I’ve posted about this previously, but it’s worth saying again.
There’s an attack on all things historical. Old is bad; new is good.
That’s not to say that old is good by virtue of historical precedence. But it does not mean it’s necessarily bad.
And there’s also the issue of chronological snobbery.
But now the left is accusing historical Christianity of being a hate group because it holds to religious beliefs held for millennia.
On Thursday morning CNN published an article titled: “Here are all the active hate groups where you live.” Identifying 917 “hate groups,” CNN plotted the organizations on a map and listed them by name. In the aftermath of the violent protests fueled by racist ideology in Charlottesville, compiling a list of hate groups is a laudable project, an important initiative that might educate and serve the public. However, a brief look at CNN’s list reveals a major problem: lumped together with legitimate hate groups such as the Klu Klux Klan are Christian public policy and religious liberty advocacy organizations, including one that won a 7-2 decision at the Supreme Court earlier this summer.
In fact, the “fake news” basis of the article is evident within Dakin Andone’s first two sentences. Andone writes, “917. That’s the number of hate groups operating in the US, according to data from the Southern Poverty Law Center.”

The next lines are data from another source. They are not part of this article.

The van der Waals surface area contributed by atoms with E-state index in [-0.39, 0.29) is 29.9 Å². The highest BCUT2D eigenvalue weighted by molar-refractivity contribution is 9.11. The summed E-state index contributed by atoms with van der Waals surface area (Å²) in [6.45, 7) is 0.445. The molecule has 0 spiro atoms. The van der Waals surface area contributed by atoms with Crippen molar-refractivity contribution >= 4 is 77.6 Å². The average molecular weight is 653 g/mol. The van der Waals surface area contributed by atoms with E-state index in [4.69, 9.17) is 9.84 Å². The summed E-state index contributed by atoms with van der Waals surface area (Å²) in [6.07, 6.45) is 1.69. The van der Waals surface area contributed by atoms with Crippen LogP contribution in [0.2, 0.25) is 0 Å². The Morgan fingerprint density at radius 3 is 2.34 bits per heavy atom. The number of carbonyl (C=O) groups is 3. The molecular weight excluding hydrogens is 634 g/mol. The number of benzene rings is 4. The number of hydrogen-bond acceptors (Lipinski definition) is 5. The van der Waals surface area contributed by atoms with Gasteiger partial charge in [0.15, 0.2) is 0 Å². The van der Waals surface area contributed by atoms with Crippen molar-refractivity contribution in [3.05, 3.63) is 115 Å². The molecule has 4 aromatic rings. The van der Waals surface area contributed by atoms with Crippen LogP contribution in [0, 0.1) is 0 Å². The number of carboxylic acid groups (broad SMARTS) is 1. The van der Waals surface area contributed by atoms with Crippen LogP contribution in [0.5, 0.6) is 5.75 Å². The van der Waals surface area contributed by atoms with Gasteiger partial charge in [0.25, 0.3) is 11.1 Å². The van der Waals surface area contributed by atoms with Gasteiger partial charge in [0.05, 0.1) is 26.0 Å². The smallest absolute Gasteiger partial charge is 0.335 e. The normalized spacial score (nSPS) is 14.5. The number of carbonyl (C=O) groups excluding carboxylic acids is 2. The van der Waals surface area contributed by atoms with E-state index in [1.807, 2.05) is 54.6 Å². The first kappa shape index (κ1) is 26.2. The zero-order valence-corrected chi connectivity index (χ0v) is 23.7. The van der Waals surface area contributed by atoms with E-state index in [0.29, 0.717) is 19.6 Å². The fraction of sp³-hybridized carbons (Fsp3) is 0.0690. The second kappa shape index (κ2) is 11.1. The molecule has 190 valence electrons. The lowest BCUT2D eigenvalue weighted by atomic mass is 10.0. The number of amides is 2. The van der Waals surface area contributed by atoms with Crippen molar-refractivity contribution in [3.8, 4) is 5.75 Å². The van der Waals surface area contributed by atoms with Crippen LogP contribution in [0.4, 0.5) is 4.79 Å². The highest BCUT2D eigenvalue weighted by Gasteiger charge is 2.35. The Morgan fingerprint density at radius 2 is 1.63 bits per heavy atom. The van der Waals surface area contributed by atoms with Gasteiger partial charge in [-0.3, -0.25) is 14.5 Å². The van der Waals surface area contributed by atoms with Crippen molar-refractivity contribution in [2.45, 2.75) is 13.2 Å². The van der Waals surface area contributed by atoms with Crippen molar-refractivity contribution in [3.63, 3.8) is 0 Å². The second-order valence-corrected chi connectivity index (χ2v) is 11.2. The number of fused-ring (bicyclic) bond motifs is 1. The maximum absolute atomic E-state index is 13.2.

Thus, without reading further the glaring problem with CNN’s list is clear- its’ reliance on data from the widely discredited Southern Poverty Law Center (SPLC) which recklessly demonizes groups that disagree with their progressive and liberal policy positions. SPLC has a history of inflammatory rhetoric directed against conservative and religious organizations. In fact, even liberal commentators have noted SPLC’s longstanding bias toward conservatives. Alexander Cockburn (a liberal writer for The Nation) has described SPLC leaders as the “archsalesmen of hatemongering.”
They ask a question that has never been answered:
Further, SPLC has been linked to the 2012 attempted mass murder at the Washington D.C. office of the Family Research Council (FRC). The assailant, Floyd Corkins II revealed to FBI authorities that he was motivated by the “Hate Map” prominently featured on SPLC’s website that listed Family Research Council as a “hate group.”
Shouldn’t SPLC itself be labeled a hate group?
Via The Resurgent